Senator Rubio’s 2012 National Journal vote score ranks him as the 17th most-Conservative member of the US Senate for last year. His votes measured a little less-Conservative on social issues, relatively-speaking, but on foreign policy and the many economic policy votes Senator Rubio he remains among the most-Conservative members of the Senate, continually voting against compromise legislation, and recently against filibuster reform designed to make Senate passage of legislation and appointments easier.
In the face of a large bipartisan majority, Senator Rubio sided with Senate Conservatives to abet current Congressional dysfunction.
Senator Rubio isn’t just from the right-wing of his own party, he is from the marginal right-wing of his own party, part of the small faction of Tea Party Senators who tend to sit-out legislation that passes with large bipartisan majorities. This is the man Republicans gave the prime-time Response to President Obama’s 2013 State of the Union Address.
And how did he handle the response? Many jokes have been lobbed at Senator Rubio’s odd off-camera retrieval of a Poland Spring water bottle for relief mid-speech; I for one was more-stricken with the monotony of the speech itself. Not only did Senator Rubio respond with the same conventional Conservative rhetoric we heard from Republicans in the 2012 Elections, but the Response itself didn’t sound like it was directed to the State of the Union Address; it sounded like a rebuttal to a speech President Obama didn’t give.
“Presidents in both parties – from John F. Kennedy to Ronald Reagan – have known that our free enterprise economy is the source of our middle class prosperity.
“But President Obama? He believes it’s the cause of our problems. That the economic downturn happened because our government didn’t tax enough, spend enough and control enough. And, therefore, as you heard tonight, his solution to virtually every problem we face is for Washington to tax more, borrow more and spend more.
“This idea – that our problems were caused by a government that was too small – it’s just not true. In fact, a major cause of our recent downturn was a housing crisis created by reckless government policies.
“And the idea that more taxes and more government spending is the best way to help hardworking middle class taxpayers – that’s an old idea that’s failed every time it’s been tried.”
But President Obama didn’t spend most of the time in the State of the Union Address talking about governing taxation and spending policies, or about government regulation of the economy in general. He certainly offered some philosophical themes reflecting such, but he had a lot to say about immigration and gun control, and about the importance of averting the blunt spending cuts of sequestration, which officially take effect in a week. Senator Rubio chose his Response to the State of the Union to re-litigate the 2012 Elections–which as judged by another decisive defeat at the Presidential level, unexpected Congressional losses, and the loss of several State Legislative chambers, the Republicans lost. He didn’t see fit to change the assumptions, the framing, even the emphasis of those old Republican arguments at all. He is, however, Hispanic, and he is able to offer that Conservative message in Spanish.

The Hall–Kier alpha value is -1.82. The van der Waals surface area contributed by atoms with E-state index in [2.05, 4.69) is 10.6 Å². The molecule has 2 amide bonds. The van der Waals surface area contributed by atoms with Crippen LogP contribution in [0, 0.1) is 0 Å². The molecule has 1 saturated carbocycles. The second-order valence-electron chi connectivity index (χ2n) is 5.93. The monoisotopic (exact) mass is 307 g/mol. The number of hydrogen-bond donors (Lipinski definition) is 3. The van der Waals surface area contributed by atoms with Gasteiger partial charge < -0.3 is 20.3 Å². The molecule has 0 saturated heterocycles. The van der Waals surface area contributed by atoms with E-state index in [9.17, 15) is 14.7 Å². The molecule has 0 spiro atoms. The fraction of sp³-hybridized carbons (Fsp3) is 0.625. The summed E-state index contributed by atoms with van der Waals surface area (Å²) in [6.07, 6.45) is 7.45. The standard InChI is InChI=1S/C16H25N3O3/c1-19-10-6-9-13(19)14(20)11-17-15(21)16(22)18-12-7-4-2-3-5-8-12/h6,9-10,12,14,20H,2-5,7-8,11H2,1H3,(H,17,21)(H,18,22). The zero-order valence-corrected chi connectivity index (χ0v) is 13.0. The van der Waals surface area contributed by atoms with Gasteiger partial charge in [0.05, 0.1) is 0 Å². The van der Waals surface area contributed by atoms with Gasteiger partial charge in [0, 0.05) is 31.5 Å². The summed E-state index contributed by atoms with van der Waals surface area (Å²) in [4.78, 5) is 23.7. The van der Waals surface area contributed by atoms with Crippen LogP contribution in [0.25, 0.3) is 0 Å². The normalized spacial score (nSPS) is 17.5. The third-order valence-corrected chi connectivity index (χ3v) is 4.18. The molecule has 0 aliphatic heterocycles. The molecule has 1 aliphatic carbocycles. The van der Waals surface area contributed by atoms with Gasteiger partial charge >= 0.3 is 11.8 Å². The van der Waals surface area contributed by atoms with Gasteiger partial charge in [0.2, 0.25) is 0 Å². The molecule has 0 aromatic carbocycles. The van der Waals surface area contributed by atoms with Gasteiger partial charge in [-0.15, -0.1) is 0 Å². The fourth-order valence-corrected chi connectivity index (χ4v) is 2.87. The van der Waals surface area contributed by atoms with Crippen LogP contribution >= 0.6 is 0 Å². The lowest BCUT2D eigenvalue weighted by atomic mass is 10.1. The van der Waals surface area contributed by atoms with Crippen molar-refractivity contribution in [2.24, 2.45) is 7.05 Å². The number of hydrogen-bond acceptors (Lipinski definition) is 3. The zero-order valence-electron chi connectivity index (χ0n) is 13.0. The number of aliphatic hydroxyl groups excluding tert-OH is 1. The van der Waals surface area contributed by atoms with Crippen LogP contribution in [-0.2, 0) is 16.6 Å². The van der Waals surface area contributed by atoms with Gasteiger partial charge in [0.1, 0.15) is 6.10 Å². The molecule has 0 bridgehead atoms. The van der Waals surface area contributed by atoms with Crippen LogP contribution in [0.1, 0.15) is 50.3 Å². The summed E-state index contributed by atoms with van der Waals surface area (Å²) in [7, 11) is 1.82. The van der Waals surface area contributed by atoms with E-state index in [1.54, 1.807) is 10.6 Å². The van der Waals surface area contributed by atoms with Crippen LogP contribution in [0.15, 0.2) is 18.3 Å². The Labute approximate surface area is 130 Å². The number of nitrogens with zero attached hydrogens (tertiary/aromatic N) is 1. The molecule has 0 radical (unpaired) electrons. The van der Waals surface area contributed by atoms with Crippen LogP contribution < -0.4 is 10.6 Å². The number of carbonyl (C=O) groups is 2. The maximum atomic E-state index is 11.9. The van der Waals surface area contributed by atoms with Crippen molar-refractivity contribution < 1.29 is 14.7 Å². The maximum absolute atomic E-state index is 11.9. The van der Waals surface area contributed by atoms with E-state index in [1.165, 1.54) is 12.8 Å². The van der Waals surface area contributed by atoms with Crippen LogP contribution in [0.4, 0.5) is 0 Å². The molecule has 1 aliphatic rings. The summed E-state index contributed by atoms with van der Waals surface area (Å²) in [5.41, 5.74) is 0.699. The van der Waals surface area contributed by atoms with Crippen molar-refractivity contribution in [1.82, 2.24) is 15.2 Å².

Is that all Senator Rubio is–a knee-jerk Conservative who speaks Spanish? His recent statements and actions offer no evidence that he aims to be more than that; the choice of whether to remake himself for broader appeal, however, remains in his hands over the years leading up to 2016. In any case, a strategy that aims to stop Republicans’ bleeding with the Hispanic community while doubling-down on every other electoral problem they have is a reactionary strategy–and as David Brooks has already pointed-out, Hispanic voters should not be expected to respond to gimmicks; they actually prefer the Liberal policies promoted by the President.
Because I was aware of his partisan record, I was skeptical when Senator Rubio was chosen to offer the Reponse to the State of the Union; now that he is spoken, I am disappointed by the insularity and rigidity of the Republican Party yet-again. Its rigor mortis affects even its young.